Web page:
Problem here is, we then get ten minutes or so of crap "bromance" hijinks as it's established that Vaughn and James live in each others pockets (they have their own company together trying to make electric cars sound like muscle cars - but more on that later) and that Vaughn is a rapid-fire blabbermouth who thinks the best way to sell his rumbling engines to auto executives is by calling regular electric cars "gay". The "gay" line's an odd one, because we don't know how to respond: is it supposed to be funny (it's not, unless you're one Melbourne critic who all but pissed his already stained pants at it), or is it supposed to be as awkward for the characters on screen as it is in the cinema?
Either way would work for the film - Vaughn is playing a bit of a dickhead who lets his mouth run away with him so there's the drama covered, and the wacky work pitch is a comedy bit that often gets laughs - but because this film is staggering all over the place like a dog who's spent the day sucking up spilt beer we don't know. Last time I checked, being confused doesn't usually mean you're having a good time.
Anyway, the movie stumbles on with no real idea of what its trying to do - the guys' company is struggling and that's meant to be serious, but Queen Latifa is playing an inappropriately explicit auto executive saying stuff like "I want to have sex with your words" which is presumably funny but who can really tell - and then finally things click into gear when Vaughn, while planning out his marriage proposal in some giant greenhouse full of exotic plants, sees Ryder making out with some other guy. Serious moment, right? Not once Vaughn has finished crawling through poison plants to spy on them! Hah! Wait, no hah.
You can almost see what they're trying for here, and in a sillier film it would probably work. But this is a film that doesn't trust you enough to figure out that there's anything at stake here. In a regular comedy, film-makers just assume the audience knows that discovering that your best friend's wife is cheating on him is serious and sad, and then move onto being funny. But after this scene - which, like I said, almost works because he's actually seeing something serious while doing something stupid - the film just keeps on going on and on about how this is a really serious and sad situation before cracking a couple of lame jokes. It's like the film is a crap stand-up comedian prefacing every single one of his one-liners with "sorry your wife's a cheating skank": it kinda kills the mood.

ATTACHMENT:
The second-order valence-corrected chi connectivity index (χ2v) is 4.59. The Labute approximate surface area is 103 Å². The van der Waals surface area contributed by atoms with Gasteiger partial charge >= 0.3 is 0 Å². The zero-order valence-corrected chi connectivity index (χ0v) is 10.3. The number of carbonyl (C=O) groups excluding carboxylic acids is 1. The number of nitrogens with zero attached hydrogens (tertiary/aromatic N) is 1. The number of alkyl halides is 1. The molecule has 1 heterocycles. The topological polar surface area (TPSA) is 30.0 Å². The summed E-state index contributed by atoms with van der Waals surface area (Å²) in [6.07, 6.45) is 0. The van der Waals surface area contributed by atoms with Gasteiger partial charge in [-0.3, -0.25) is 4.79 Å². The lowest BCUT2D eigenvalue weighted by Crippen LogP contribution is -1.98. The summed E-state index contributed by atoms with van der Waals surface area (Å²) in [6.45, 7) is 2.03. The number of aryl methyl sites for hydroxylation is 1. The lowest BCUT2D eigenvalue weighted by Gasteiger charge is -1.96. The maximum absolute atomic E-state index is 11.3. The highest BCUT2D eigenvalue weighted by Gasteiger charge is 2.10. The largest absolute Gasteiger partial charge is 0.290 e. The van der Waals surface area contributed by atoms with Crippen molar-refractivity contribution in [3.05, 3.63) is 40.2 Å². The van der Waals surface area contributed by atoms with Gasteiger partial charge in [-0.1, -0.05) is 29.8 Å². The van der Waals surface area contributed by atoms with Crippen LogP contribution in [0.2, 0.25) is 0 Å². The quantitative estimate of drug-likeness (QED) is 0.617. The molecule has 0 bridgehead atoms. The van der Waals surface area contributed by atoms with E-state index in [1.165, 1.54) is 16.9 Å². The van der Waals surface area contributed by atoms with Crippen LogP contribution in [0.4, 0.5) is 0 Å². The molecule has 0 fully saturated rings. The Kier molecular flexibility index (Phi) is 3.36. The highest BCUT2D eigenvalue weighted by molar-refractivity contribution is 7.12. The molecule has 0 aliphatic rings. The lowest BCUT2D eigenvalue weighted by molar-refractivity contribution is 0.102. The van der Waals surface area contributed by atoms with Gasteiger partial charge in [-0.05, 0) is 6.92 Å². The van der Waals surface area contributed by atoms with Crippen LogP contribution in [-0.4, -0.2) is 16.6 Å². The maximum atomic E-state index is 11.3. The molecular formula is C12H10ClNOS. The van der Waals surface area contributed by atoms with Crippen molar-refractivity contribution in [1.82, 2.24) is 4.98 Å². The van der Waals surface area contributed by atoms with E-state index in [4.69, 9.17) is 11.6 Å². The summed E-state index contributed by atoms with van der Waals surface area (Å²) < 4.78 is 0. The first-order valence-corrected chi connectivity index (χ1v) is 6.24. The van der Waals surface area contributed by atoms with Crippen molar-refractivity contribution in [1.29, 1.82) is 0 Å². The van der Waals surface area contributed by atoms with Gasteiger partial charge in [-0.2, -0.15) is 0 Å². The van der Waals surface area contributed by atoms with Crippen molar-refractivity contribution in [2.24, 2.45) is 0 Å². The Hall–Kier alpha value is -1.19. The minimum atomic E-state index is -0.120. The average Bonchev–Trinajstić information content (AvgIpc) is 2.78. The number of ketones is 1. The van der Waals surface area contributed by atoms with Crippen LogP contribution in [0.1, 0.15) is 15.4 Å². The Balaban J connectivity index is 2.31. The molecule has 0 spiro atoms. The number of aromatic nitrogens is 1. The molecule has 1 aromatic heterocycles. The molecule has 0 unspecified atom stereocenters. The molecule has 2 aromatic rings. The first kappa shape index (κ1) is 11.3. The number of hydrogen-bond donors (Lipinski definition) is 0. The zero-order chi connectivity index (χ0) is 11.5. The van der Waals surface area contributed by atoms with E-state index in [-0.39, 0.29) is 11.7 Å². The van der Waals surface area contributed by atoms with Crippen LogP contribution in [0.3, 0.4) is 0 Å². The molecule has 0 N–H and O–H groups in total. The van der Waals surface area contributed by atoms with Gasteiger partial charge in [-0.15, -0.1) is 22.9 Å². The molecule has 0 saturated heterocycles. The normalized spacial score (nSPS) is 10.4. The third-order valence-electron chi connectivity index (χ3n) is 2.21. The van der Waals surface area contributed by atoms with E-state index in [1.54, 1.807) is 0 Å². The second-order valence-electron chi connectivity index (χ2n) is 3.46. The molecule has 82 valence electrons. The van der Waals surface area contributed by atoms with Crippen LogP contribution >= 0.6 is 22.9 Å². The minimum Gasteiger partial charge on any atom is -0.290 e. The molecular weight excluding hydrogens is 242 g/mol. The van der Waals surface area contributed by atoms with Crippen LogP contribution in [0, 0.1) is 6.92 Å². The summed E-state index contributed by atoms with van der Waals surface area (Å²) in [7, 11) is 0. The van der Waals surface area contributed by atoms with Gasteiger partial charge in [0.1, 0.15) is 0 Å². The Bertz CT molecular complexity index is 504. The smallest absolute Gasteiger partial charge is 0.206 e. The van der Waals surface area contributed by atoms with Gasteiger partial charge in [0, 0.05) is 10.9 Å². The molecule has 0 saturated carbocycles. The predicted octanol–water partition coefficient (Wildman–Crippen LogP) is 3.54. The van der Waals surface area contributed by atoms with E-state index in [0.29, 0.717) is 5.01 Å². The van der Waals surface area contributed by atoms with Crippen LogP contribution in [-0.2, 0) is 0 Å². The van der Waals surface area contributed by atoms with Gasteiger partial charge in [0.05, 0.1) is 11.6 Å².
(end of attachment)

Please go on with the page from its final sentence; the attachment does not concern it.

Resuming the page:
Then it gets even stranger. "Serious grown-up issues" and "laugh-out-loud comedy" rarely go hand-in hand, but when Vaughn corners Ryder and confronts her about what he saw this goes out of its way to be grown-up about the whole thing. Turns out that James has been cold and distant to her no matter how hard she tries - so distant, in fact, that not only has he stopped shagging her, he's off down the Asian massage parlour every Thursday for a hand shandy. And this grim, tragic look inside a dying marriage is funny how?
Ryder does get to put this scene on her showreel though, as she suddenly turns into Satan's Daughter by turning on the fake waterworks to show how she'll lie her way out of it if Vaughn tells James about what happened. So she's the bad guy, right? We can cheer when she gets her eventual comeuppance - and more importantly, laugh as she ends up going through the wringer? Nope: she goes back to being a heart-wrenching figure of pity (or just someone who looks sad and seems trapped) in every single other scene she's in. So no laughs there.
And there's not a whole lot of laughs (let alone laffs) to be found when Vaughn follows James to the massage parlour and discovers that yes, his best mate has gone there to be wanked off by a massage parlour boss who basically comes out into the front of the place and says "we're going to give you an excellent hand-job tonight!". Geez, hope there are no law enforcement agents in a three block radius to overhear that.
Usually hand-job material is comedy gold, but don't forget: he's getting one while he's still married and his heart-broken wife knows about it. Urgh. Even those sitcoms where married couples just insult each other non-stop never went that far. So Vaughn is confiding in his girlfriend about all this shit, right? After all, in like the second scene of the film Ryder says to him something like "We really like her and she's not even one of my friends!" so you know there's no girl bond between Ryder and Connelly. Of course he's not: he lies to her like a maniac for no reason so she can start thinking he's gambling again. Hilarious!